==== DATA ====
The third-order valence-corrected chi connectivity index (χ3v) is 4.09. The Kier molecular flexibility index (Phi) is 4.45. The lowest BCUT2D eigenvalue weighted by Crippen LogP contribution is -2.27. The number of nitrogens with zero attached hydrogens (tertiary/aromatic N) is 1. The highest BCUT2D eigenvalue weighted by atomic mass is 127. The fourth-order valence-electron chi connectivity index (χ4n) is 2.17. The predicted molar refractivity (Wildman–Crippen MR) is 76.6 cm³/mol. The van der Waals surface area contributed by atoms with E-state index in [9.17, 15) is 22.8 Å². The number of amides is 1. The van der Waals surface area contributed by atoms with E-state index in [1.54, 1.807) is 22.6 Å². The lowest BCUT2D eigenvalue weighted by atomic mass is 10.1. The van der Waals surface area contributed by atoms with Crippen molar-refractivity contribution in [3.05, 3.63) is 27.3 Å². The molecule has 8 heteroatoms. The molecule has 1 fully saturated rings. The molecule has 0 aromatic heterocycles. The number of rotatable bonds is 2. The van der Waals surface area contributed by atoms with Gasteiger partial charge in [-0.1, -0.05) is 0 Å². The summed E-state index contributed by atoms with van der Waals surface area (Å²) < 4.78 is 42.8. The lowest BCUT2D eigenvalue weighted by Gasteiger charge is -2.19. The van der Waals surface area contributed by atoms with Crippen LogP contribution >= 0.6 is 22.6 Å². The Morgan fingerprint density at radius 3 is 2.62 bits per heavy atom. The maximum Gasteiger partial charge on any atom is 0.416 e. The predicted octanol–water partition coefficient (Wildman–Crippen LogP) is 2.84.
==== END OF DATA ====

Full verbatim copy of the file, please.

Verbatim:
The third-order valence-corrected chi connectivity index (χ3v) is 4.09. The Kier molecular flexibility index (Phi) is 4.45. The lowest BCUT2D eigenvalue weighted by Crippen LogP contribution is -2.27. The number of nitrogens with zero attached hydrogens (tertiary/aromatic N) is 1. The highest BCUT2D eigenvalue weighted by atomic mass is 127. The fourth-order valence-electron chi connectivity index (χ4n) is 2.17. The predicted molar refractivity (Wildman–Crippen MR) is 76.6 cm³/mol. The van der Waals surface area contributed by atoms with E-state index in [9.17, 15) is 22.8 Å². The number of amides is 1. The van der Waals surface area contributed by atoms with E-state index in [1.54, 1.807) is 22.6 Å². The lowest BCUT2D eigenvalue weighted by atomic mass is 10.1. The van der Waals surface area contributed by atoms with Crippen molar-refractivity contribution in [3.05, 3.63) is 27.3 Å². The molecule has 8 heteroatoms. The molecule has 1 fully saturated rings. The molecule has 0 aromatic heterocycles. The number of rotatable bonds is 2. The van der Waals surface area contributed by atoms with Gasteiger partial charge in [-0.1, -0.05) is 0 Å². The summed E-state index contributed by atoms with van der Waals surface area (Å²) < 4.78 is 42.8. The lowest BCUT2D eigenvalue weighted by Gasteiger charge is -2.19. The van der Waals surface area contributed by atoms with Crippen LogP contribution >= 0.6 is 22.6 Å². The Morgan fingerprint density at radius 3 is 2.62 bits per heavy atom. The maximum Gasteiger partial charge on any atom is 0.416 e. The predicted octanol–water partition coefficient (Wildman–Crippen LogP) is 2.84.